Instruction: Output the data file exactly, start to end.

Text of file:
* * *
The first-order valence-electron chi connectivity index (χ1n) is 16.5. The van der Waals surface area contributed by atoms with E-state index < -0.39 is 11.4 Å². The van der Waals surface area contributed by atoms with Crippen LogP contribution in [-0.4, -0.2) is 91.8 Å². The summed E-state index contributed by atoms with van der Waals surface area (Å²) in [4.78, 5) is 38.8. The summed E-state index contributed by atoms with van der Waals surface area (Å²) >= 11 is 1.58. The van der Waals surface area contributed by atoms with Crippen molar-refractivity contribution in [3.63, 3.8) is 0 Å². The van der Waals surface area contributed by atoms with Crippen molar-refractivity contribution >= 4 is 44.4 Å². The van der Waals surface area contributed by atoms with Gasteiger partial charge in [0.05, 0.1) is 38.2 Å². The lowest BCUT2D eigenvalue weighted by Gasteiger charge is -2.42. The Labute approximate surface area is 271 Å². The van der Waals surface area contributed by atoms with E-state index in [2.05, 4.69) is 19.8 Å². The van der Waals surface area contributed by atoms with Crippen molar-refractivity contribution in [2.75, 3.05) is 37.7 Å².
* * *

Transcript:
The first-order valence-electron chi connectivity index (χ1n) is 16.5. The van der Waals surface area contributed by atoms with E-state index < -0.39 is 11.4 Å². The van der Waals surface area contributed by atoms with Crippen LogP contribution in [-0.4, -0.2) is 91.8 Å². The summed E-state index contributed by atoms with van der Waals surface area (Å²) in [4.78, 5) is 38.8. The summed E-state index contributed by atoms with van der Waals surface area (Å²) >= 11 is 1.58. The van der Waals surface area contributed by atoms with Crippen molar-refractivity contribution in [3.63, 3.8) is 0 Å². The van der Waals surface area contributed by atoms with Crippen molar-refractivity contribution >= 4 is 44.4 Å². The van der Waals surface area contributed by atoms with Gasteiger partial charge in [0.05, 0.1) is 38.2 Å². The lowest BCUT2D eigenvalue weighted by Gasteiger charge is -2.42. The Labute approximate surface area is 271 Å². The van der Waals surface area contributed by atoms with E-state index in [2.05, 4.69) is 19.8 Å². The van der Waals surface area contributed by atoms with Crippen molar-refractivity contribution in [2.75, 3.05) is 37.7 Å².